As a teacher and supporter of dramatic play and theatre, I also see October 31 as a time when students with special needs can don another persona, obtaining a respite from potential labels or preconceived labels which are barriers to equity and inclusion. Halloween allows all participating to be on equal footing. I encourage you to look at Teresa Hedley’s recent blog on how Erik, her son with autism has therapeutically used costuming.
Now as a retiree I get a chuckle out of the number of homeowners who are elaborately decorating their homes. During my daily walk I’ve noted several homes that have spent the month of October adding lights, skeletons, tombstones, hanging ghosts, spider webs, witches and more to their front yards to create a spooky atmosphere. The thrill of seeing the reactions from young and old pedestrians reinforces their efforts and becomes a celebration of creativity.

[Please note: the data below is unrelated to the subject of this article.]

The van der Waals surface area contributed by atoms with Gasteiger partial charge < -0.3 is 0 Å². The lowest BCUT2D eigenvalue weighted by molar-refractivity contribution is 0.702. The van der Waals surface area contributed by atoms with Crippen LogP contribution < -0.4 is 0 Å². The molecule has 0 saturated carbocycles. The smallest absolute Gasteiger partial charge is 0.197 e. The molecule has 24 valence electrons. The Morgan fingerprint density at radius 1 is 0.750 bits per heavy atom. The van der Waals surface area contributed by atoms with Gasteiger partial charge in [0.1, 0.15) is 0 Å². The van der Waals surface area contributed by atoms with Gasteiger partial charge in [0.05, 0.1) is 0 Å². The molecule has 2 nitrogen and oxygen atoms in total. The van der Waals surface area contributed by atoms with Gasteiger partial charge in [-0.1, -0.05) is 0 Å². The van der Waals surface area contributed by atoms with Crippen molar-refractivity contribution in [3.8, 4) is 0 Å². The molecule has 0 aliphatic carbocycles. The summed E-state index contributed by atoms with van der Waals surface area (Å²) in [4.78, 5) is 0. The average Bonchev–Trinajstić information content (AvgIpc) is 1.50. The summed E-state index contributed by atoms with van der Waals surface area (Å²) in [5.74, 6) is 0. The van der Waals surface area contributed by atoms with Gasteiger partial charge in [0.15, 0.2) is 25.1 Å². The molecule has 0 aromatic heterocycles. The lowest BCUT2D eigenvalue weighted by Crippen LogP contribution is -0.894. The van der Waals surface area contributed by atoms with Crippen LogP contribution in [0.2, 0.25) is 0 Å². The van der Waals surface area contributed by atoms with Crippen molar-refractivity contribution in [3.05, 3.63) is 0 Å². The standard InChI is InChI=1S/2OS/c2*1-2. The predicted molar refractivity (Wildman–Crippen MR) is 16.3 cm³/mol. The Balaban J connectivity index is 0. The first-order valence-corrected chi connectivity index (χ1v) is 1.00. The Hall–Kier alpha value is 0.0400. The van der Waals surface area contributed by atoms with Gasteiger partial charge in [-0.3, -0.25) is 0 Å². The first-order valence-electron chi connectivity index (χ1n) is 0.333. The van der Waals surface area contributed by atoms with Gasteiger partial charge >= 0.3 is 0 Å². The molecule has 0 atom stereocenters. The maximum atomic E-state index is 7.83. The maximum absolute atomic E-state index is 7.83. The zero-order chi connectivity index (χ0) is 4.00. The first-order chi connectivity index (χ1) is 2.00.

Halloween is a day when adults can embrace their creative inner child. It is a day when children can be their heroes, and engage in being something else (person, animal, object even place). It is a time when we are granted permission to creatively plan and play which in turn rejuvenates our souls.
Now to be fair, we may want to seek to understand, Why do so many hate Halloween? They feel overwhelming pressure to be creative. This is the topic of another blog post…;)